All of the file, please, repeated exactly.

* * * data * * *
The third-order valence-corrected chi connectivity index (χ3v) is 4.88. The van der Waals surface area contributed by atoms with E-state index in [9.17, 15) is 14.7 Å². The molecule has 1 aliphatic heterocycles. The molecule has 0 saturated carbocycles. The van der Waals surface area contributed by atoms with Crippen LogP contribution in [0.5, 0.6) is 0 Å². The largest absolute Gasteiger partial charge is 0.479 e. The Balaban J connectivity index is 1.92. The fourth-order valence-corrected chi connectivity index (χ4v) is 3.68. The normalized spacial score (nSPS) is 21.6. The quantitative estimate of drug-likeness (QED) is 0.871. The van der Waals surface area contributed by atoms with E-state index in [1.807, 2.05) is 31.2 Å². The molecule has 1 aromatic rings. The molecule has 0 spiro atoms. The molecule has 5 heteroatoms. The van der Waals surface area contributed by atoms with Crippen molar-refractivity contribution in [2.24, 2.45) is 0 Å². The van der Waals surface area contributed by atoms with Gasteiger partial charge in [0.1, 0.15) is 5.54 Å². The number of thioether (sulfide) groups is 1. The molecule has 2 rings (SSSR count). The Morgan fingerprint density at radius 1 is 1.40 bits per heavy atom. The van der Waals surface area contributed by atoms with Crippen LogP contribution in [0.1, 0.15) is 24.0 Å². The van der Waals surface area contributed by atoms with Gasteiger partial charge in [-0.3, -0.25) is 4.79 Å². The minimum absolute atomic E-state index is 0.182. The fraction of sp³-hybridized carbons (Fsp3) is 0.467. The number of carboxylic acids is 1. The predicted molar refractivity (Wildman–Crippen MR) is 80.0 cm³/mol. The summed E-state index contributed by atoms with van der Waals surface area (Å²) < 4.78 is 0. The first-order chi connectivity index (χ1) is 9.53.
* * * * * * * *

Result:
The third-order valence-corrected chi connectivity index (χ3v) is 4.88. The van der Waals surface area contributed by atoms with E-state index in [9.17, 15) is 14.7 Å². The molecule has 1 aliphatic heterocycles. The molecule has 0 saturated carbocycles. The van der Waals surface area contributed by atoms with Crippen LogP contribution in [0.5, 0.6) is 0 Å². The largest absolute Gasteiger partial charge is 0.479 e. The Balaban J connectivity index is 1.92. The fourth-order valence-corrected chi connectivity index (χ4v) is 3.68. The normalized spacial score (nSPS) is 21.6. The quantitative estimate of drug-likeness (QED) is 0.871. The van der Waals surface area contributed by atoms with E-state index in [1.807, 2.05) is 31.2 Å². The molecule has 1 aromatic rings. The molecule has 0 spiro atoms. The molecule has 5 heteroatoms. The van der Waals surface area contributed by atoms with Crippen molar-refractivity contribution in [2.24, 2.45) is 0 Å². The van der Waals surface area contributed by atoms with Gasteiger partial charge in [0.1, 0.15) is 5.54 Å². The number of thioether (sulfide) groups is 1. The molecule has 2 rings (SSSR count). The Morgan fingerprint density at radius 1 is 1.40 bits per heavy atom. The van der Waals surface area contributed by atoms with Crippen LogP contribution in [0.1, 0.15) is 24.0 Å². The van der Waals surface area contributed by atoms with Gasteiger partial charge in [-0.3, -0.25) is 4.79 Å². The minimum absolute atomic E-state index is 0.182. The fraction of sp³-hybridized carbons (Fsp3) is 0.467. The number of carboxylic acids is 1. The predicted molar refractivity (Wildman–Crippen MR) is 80.0 cm³/mol. The summed E-state index contributed by atoms with van der Waals surface area (Å²) < 4.78 is 0. The first-order chi connectivity index (χ1) is 9.53.